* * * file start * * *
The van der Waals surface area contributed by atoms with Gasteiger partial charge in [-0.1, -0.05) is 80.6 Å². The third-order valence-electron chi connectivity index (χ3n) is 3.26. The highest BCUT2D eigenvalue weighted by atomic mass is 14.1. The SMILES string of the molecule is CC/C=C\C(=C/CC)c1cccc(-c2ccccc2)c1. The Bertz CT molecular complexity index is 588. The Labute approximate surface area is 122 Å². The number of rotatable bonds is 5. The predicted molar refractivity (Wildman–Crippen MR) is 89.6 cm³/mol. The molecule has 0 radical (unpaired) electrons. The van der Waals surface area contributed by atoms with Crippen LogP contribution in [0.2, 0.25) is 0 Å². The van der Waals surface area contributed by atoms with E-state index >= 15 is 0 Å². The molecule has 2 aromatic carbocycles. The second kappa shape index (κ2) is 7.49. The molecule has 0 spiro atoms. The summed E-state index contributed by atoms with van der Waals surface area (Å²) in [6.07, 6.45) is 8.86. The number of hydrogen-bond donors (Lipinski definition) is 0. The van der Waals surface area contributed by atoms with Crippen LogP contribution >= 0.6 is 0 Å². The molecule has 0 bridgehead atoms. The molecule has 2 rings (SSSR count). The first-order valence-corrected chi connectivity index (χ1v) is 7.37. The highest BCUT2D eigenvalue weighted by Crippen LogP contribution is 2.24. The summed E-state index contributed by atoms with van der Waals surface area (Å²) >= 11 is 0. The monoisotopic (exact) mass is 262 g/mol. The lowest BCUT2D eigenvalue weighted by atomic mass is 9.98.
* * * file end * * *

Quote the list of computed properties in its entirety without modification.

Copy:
The van der Waals surface area contributed by atoms with Gasteiger partial charge in [-0.1, -0.05) is 80.6 Å². The third-order valence-electron chi connectivity index (χ3n) is 3.26. The highest BCUT2D eigenvalue weighted by atomic mass is 14.1. The SMILES string of the molecule is CC/C=C\C(=C/CC)c1cccc(-c2ccccc2)c1. The Bertz CT molecular complexity index is 588. The Labute approximate surface area is 122 Å². The number of rotatable bonds is 5. The predicted molar refractivity (Wildman–Crippen MR) is 89.6 cm³/mol. The molecule has 0 radical (unpaired) electrons. The van der Waals surface area contributed by atoms with Crippen LogP contribution in [0.2, 0.25) is 0 Å². The van der Waals surface area contributed by atoms with E-state index >= 15 is 0 Å². The molecule has 2 aromatic carbocycles. The second kappa shape index (κ2) is 7.49. The molecule has 0 spiro atoms. The summed E-state index contributed by atoms with van der Waals surface area (Å²) in [6.07, 6.45) is 8.86. The number of hydrogen-bond donors (Lipinski definition) is 0. The van der Waals surface area contributed by atoms with Crippen LogP contribution >= 0.6 is 0 Å². The molecule has 0 bridgehead atoms. The molecule has 2 rings (SSSR count). The first-order valence-corrected chi connectivity index (χ1v) is 7.37. The highest BCUT2D eigenvalue weighted by Crippen LogP contribution is 2.24. The summed E-state index contributed by atoms with van der Waals surface area (Å²) >= 11 is 0. The monoisotopic (exact) mass is 262 g/mol. The lowest BCUT2D eigenvalue weighted by atomic mass is 9.98.